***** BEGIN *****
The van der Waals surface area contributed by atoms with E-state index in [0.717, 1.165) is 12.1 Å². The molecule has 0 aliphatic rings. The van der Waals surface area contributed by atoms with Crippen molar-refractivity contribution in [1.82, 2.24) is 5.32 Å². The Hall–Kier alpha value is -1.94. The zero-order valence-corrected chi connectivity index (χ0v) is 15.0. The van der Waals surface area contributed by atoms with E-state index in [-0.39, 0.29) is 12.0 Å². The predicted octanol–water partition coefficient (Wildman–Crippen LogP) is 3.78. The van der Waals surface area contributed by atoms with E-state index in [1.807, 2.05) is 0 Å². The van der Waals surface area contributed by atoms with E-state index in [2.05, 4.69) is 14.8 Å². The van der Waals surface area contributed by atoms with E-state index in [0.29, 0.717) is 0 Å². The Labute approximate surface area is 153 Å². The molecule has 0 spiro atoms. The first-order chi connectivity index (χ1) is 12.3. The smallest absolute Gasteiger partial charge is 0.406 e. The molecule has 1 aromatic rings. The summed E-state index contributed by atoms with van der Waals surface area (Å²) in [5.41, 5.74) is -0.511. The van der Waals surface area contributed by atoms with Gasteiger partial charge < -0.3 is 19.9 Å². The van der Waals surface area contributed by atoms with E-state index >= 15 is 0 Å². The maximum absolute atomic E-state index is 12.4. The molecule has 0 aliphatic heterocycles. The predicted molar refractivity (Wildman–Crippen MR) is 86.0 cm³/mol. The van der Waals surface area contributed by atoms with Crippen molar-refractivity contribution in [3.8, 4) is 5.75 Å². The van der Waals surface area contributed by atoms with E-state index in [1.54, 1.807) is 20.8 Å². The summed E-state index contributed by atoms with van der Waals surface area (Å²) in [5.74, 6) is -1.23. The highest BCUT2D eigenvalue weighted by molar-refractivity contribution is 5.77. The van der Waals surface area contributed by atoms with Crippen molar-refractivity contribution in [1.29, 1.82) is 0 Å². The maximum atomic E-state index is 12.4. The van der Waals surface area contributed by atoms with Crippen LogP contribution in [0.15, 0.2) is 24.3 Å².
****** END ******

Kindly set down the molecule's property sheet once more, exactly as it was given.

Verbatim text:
The van der Waals surface area contributed by atoms with E-state index in [0.717, 1.165) is 12.1 Å². The molecule has 0 aliphatic rings. The van der Waals surface area contributed by atoms with Crippen molar-refractivity contribution in [1.82, 2.24) is 5.32 Å². The Hall–Kier alpha value is -1.94. The zero-order valence-corrected chi connectivity index (χ0v) is 15.0. The van der Waals surface area contributed by atoms with E-state index in [-0.39, 0.29) is 12.0 Å². The predicted octanol–water partition coefficient (Wildman–Crippen LogP) is 3.78. The van der Waals surface area contributed by atoms with E-state index in [1.807, 2.05) is 0 Å². The van der Waals surface area contributed by atoms with E-state index in [2.05, 4.69) is 14.8 Å². The van der Waals surface area contributed by atoms with E-state index in [0.29, 0.717) is 0 Å². The Labute approximate surface area is 153 Å². The molecule has 0 spiro atoms. The first-order chi connectivity index (χ1) is 12.3. The smallest absolute Gasteiger partial charge is 0.406 e. The molecule has 1 aromatic rings. The summed E-state index contributed by atoms with van der Waals surface area (Å²) in [5.41, 5.74) is -0.511. The van der Waals surface area contributed by atoms with Gasteiger partial charge < -0.3 is 19.9 Å². The van der Waals surface area contributed by atoms with E-state index >= 15 is 0 Å². The maximum absolute atomic E-state index is 12.4. The molecule has 0 aliphatic heterocycles. The predicted molar refractivity (Wildman–Crippen MR) is 86.0 cm³/mol. The van der Waals surface area contributed by atoms with Crippen molar-refractivity contribution in [3.8, 4) is 5.75 Å². The van der Waals surface area contributed by atoms with E-state index in [1.54, 1.807) is 20.8 Å². The summed E-state index contributed by atoms with van der Waals surface area (Å²) in [5.74, 6) is -1.23. The highest BCUT2D eigenvalue weighted by molar-refractivity contribution is 5.77. The van der Waals surface area contributed by atoms with Crippen molar-refractivity contribution in [1.29, 1.82) is 0 Å². The maximum atomic E-state index is 12.4. The van der Waals surface area contributed by atoms with Crippen LogP contribution in [0.15, 0.2) is 24.3 Å².